IT was a song that illuminated the festive season.
At a time when amapiano dominates playlists in Bulawayo, just as they do in other parts of the globe, the song titled Keneilwe provided a palate cleanser for those that they had been fed a sufficient of hits from the popular genre.
In Bulawayo, Keneilwe found itself being an unlikely bridge between older and younger generations, as those that grew up dancing to music from Dan Tshanda’s Splash brand found themselves swinging hips alongside the amapiano generation.
Dalom Kids, assisted by serial hit-maker Master KG and the sultry Nkosazana Daughter, had seemingly been resurrected, rolling back the years to when their music blared from every speaker in Bulawayo during any given festive season.
Unknown to party lovers and revellers, however, was that a battle was brewing behind the scenes for ownership of the song.
With the track, which was named Song of the Year by four prominent radio stations in Mzansi and has garnered over 11 million views on YouTube so far, now a smash hit, the original members of the Dalom Kids have come out alleging that they were sidelined in its making and subsequently its success.
The familiar lyrics of the song were written and sung by the members of the original trio, Magdeline Zungu, Jacqueline Rotwana and Petronella Rampou, who has since passed away.
The original song, titled Celebrate, was written in 2009.
Almost five years after the death of Tshanda, the ghost of Dalom Kids seems to have haunt the stable, Zungu telling a South African publication that while Keneilwe climbed the charts, as surviving old members of the group they had been shattered to witness that they had been sidelined.
“This hurts me so much because we were never consulted and I hear my song on the radio and television all the time,” she stated.
“It hurts because my kids always want to celebrate when they hear that song, but I cannot let them because, really, what is there to celebrate? It hurts me.”
“I’m very hurt by that,” she said. “If you visit (my home) and observe how I raise my children… it’s heartbreaking. I don’t even receive royalties for my songs. I last received royalties in 2021, when I was paid R500. That song, which we titled Celebrate to honour the years we have spent in the industry, was written in 2009 by Petronella, Magdeline, and me,” said Rotwana.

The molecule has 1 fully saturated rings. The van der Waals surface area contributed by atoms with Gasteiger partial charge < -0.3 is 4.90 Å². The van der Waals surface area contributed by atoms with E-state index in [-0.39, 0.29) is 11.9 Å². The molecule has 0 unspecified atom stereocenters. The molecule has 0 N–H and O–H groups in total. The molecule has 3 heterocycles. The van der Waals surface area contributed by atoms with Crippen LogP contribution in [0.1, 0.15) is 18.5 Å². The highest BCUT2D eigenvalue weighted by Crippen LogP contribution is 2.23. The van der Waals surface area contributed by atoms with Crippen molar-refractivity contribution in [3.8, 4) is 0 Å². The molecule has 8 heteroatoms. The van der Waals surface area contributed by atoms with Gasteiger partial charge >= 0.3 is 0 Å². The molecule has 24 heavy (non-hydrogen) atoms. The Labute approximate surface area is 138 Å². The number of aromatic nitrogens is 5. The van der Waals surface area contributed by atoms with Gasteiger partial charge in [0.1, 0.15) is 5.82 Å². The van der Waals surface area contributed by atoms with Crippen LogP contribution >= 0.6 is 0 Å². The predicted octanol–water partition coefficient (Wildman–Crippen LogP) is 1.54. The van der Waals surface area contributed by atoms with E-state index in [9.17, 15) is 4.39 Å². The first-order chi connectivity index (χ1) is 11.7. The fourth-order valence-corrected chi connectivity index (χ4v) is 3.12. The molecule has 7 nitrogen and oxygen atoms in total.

Meanwhile, a regretful Rotwana said she could not even afford to buy a cake for her daughter, whose birthday was on the horizon, which was made all the more painful by the fact that one of their creations was a smash hit.
“That song, which we titled Celebrate to honour the years we have spent in the industry, was written in 2009 by Petronella, Magdeline and me,” said Rotwana.
“Now someone else is reaping the rewards of our work. Someone else is enjoying our labour while we remain uncredited. We just want them to credit us and pay us for our work.”
The pair have reportedly initiated legal proceedings by conferring with their respective lawyers to address the issue.
Master KG, the brains behind the remake, said he did not know that he was not working with the original members of Dalom Kids when he went to studio to work on the track.
“I got in touch with Sylvia, the late Dan Tshanda’s wife, since I heard that she is in charge of the late musician’s work. We made arrangements to do the studio session. We reworked the song after she arrived at the studio with three women who went by the name of Dalom Kids. According to me, everything was done through Sylvia. I had no idea that there were other people involved because we had Dalom Kids in the studio,” he said.
Responding to Sunday Life, the Dalom Music stable said that only Rampou, the group member who had since passed on, would be getting royalties for the hit song.
“We regret the confusion and misunderstanding that led to a South African newspaper concerning the copyright and contribution of Keneilwe. We are writing this statement to clarify both issues regarding old members and new members of Dalom Kids. The song in question is a copyright of Dalom; produced, recorded and composed by Dan Tshanda and published by Dalom Music, as such Dalom holds all rights to use and reproduce the song. All members who contributed to the making of Keneilwe shall receive royalties for their contribution; this includes Petronella Rampou who shall receive royalties from PRO’s for the Remix and the original version, however, the former singers will only receive royalties from the original version,” the stable said.
Dalom Music said that Master KG had said that he had “taken into consideration of all parties involved and continue to respect and show love to the former members. They contributed a lot to the legacy and deserve respect.”
In an interview, Tshanda’s widow, Sylvia Tshanda, said she was not concerned about any blowback from former members, as they would also benefit from the success of the song.
“All parties benefit; the former members and the current members, for this has and is promoting both the original and remix. We are open to assist all members where we can; they are part of the legacy,” she said.
Unperturbed by the drama that now seems to be following the smash hit song, Sylvia said that they now wanted to bring the song to the one city where they knew that the Dalom Music brand had weathered all storms — Bulawayo. Dalom Kids posted a rate card on social media with images of the original band, stating that the band charges R70 000 for live performances, R50 000 for trackbacks, and R30 000 for appearances.
“We have some requests from some promoters in Zimbabwe and now we are just waiting on them for confirmation but definitely they want us to come to Zimbabwe and that is what we want as well,” she said.